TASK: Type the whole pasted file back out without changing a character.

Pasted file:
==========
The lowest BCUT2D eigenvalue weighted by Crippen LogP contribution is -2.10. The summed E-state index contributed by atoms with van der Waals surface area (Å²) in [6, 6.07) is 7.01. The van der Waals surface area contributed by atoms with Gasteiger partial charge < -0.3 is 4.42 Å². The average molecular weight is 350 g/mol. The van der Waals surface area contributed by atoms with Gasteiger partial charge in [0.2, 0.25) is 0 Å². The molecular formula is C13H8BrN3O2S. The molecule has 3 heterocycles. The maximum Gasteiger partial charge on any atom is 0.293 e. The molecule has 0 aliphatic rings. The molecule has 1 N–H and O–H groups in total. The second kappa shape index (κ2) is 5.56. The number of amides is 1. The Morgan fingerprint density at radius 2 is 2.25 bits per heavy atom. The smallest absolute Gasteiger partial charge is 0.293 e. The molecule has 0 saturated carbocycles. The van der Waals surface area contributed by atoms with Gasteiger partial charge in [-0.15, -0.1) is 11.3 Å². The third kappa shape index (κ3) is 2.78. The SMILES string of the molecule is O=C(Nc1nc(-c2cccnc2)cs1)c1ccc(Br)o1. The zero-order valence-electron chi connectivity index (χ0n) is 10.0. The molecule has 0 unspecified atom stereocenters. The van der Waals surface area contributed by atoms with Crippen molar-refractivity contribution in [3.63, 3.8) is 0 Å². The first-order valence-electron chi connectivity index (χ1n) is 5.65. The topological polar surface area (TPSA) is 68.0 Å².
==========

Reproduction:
The lowest BCUT2D eigenvalue weighted by Crippen LogP contribution is -2.10. The summed E-state index contributed by atoms with van der Waals surface area (Å²) in [6, 6.07) is 7.01. The van der Waals surface area contributed by atoms with Gasteiger partial charge < -0.3 is 4.42 Å². The average molecular weight is 350 g/mol. The van der Waals surface area contributed by atoms with Gasteiger partial charge in [0.2, 0.25) is 0 Å². The molecular formula is C13H8BrN3O2S. The molecule has 3 heterocycles. The maximum Gasteiger partial charge on any atom is 0.293 e. The molecule has 0 aliphatic rings. The molecule has 1 N–H and O–H groups in total. The second kappa shape index (κ2) is 5.56. The number of amides is 1. The Morgan fingerprint density at radius 2 is 2.25 bits per heavy atom. The smallest absolute Gasteiger partial charge is 0.293 e. The molecule has 0 saturated carbocycles. The van der Waals surface area contributed by atoms with Gasteiger partial charge in [-0.15, -0.1) is 11.3 Å². The third kappa shape index (κ3) is 2.78. The SMILES string of the molecule is O=C(Nc1nc(-c2cccnc2)cs1)c1ccc(Br)o1. The zero-order valence-electron chi connectivity index (χ0n) is 10.0. The molecule has 0 unspecified atom stereocenters. The van der Waals surface area contributed by atoms with Crippen molar-refractivity contribution in [3.63, 3.8) is 0 Å². The first-order valence-electron chi connectivity index (χ1n) is 5.65. The topological polar surface area (TPSA) is 68.0 Å².